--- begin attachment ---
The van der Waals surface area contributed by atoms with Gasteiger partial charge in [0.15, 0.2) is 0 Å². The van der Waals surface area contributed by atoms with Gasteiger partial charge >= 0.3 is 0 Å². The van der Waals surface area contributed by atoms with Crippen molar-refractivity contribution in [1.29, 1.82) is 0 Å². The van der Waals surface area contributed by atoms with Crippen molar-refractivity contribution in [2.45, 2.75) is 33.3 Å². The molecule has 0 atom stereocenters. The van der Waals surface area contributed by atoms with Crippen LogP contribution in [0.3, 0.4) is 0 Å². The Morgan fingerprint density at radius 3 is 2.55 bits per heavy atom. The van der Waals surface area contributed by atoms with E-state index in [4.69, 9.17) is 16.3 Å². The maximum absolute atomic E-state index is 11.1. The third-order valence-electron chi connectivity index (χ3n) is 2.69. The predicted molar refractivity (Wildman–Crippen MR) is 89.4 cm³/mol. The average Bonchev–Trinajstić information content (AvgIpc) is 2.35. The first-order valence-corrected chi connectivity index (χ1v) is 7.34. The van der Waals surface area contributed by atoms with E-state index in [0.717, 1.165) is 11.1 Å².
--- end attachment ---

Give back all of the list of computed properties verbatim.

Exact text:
The van der Waals surface area contributed by atoms with Gasteiger partial charge in [0.15, 0.2) is 0 Å². The van der Waals surface area contributed by atoms with Gasteiger partial charge >= 0.3 is 0 Å². The van der Waals surface area contributed by atoms with Crippen molar-refractivity contribution in [1.29, 1.82) is 0 Å². The van der Waals surface area contributed by atoms with Crippen molar-refractivity contribution in [2.45, 2.75) is 33.3 Å². The molecule has 0 atom stereocenters. The van der Waals surface area contributed by atoms with Crippen LogP contribution in [0.3, 0.4) is 0 Å². The Morgan fingerprint density at radius 3 is 2.55 bits per heavy atom. The van der Waals surface area contributed by atoms with E-state index in [4.69, 9.17) is 16.3 Å². The maximum absolute atomic E-state index is 11.1. The third-order valence-electron chi connectivity index (χ3n) is 2.69. The predicted molar refractivity (Wildman–Crippen MR) is 89.4 cm³/mol. The average Bonchev–Trinajstić information content (AvgIpc) is 2.35. The first-order valence-corrected chi connectivity index (χ1v) is 7.34. The van der Waals surface area contributed by atoms with E-state index in [0.717, 1.165) is 11.1 Å².